Engineers are still on the UK skills shortage list, highlighting an important reason why this could be the perfect time to become a further education (FE) engineering teacher.
So secure a college lecturer job in engineering, having a solid foundation in a relevant area of expertise will be enough to begin your FE journey – you may be able to start training on the job without any formal teaching qualifications.
The Institution of Engineering and Technology’s 2019 report into industry skills revealed that more than half of engineering and technology firms in the UK believe there is an engineer shortage that is threatening their business. The introduction of T-levels could be the answer.
Gillian Keegan, Minister for Skills and Apprenticeships, announced a new support package to help employers and FE providers deliver high-quality industry placements. T-levels, which are the equivalent to three A-levels, have been created following collaboration with industry experts. They aim to enable students to build knowledge and skills, as well as develop the confidence to enter a workplace environment.
Now is the time to take advantage of workplace experience to pass on your skills to the next generation of toolmakers, mechanical engineers and civil engineers. There can be few better things than the pride that comes with enabling young people to build invaluable skills and giving them the best possible start in their future career.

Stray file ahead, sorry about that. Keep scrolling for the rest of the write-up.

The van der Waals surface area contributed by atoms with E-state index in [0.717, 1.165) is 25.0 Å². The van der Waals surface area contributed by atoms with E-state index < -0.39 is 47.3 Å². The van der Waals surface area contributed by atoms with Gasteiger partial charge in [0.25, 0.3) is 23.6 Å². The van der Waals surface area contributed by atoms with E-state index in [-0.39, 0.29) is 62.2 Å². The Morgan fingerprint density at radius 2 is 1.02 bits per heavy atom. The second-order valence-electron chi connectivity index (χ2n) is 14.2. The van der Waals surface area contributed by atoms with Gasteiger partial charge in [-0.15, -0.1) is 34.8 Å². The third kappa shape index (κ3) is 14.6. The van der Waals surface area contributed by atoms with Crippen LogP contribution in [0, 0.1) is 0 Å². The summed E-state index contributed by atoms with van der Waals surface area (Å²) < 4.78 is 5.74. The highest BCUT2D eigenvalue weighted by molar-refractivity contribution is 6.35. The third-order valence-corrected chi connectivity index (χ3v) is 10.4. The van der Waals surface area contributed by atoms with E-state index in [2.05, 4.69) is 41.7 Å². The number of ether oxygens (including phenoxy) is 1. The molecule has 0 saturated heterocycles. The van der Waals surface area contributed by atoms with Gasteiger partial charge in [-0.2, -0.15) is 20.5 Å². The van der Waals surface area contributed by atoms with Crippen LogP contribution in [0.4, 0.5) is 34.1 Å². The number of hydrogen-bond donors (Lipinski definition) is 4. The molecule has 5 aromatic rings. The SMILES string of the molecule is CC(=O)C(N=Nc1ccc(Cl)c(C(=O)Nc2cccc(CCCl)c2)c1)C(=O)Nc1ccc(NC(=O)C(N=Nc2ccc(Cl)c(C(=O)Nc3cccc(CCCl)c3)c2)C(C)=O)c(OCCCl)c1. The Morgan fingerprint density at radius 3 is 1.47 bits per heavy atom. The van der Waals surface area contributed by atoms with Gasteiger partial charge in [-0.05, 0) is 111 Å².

Ellie Bennett was an architectural designer before she decided to become a Civil Engineering Lecturer at Stephenson College in Leicestershire. She made the career change as she believes strongly in knowledge sharing. This is not just one way, she argues: “as much as I teach my learners, they teach me too”. She keeps one toe in industry, working part-time as an architectural designer, which helps her keep on top of the latest developments in the sector. This may be a viable option for others wanting to experience both roles.
Stuart Steele, the mechanical engineering lecturer at Wakefield College, took his role after more than 30 years in the auto sector and eight years as a consultant. He acknowledged that he had built up considerable transferable skills and ensured that he kept up to date with the advances in the field, in order to stay in touch with his students.
Steele’s main duties include the teaching of computer-aid design (CAD), manufacturing and numerical control programming. He also covers mechanical principles, mechanical science, safety, communications and projects. Of his 22 hours’-worth of teaching per week, he explains that 60% is IT-related so gaining familiarity with the IT systems used in teaching is crucial.
In terms of the qualifications needed for the FE engineering teacher role, Steele states that “if you have a teaching qualification, it makes life much easier”. FE teachers are able to work towards a PGCE while teaching so it is not the end of the world if you do not have this qualification.
A qualified FE teacher can expect to earn anything between £24,702 and £37,258, depending on experience level. An unqualified FE teacher is less with salaries ranging from £19,758 to £23,325.
Specifically, the lecturer in engineering role at Abingdon & Witney College pays between £27,051 and £36,651, underlining the range of salaries available.
London weighting may vary across colleges and may have been incorporated into the basic salary. The recommended London weighting for further education employees is £2,725 for inner, £1,790 for outer and £704 for fringe.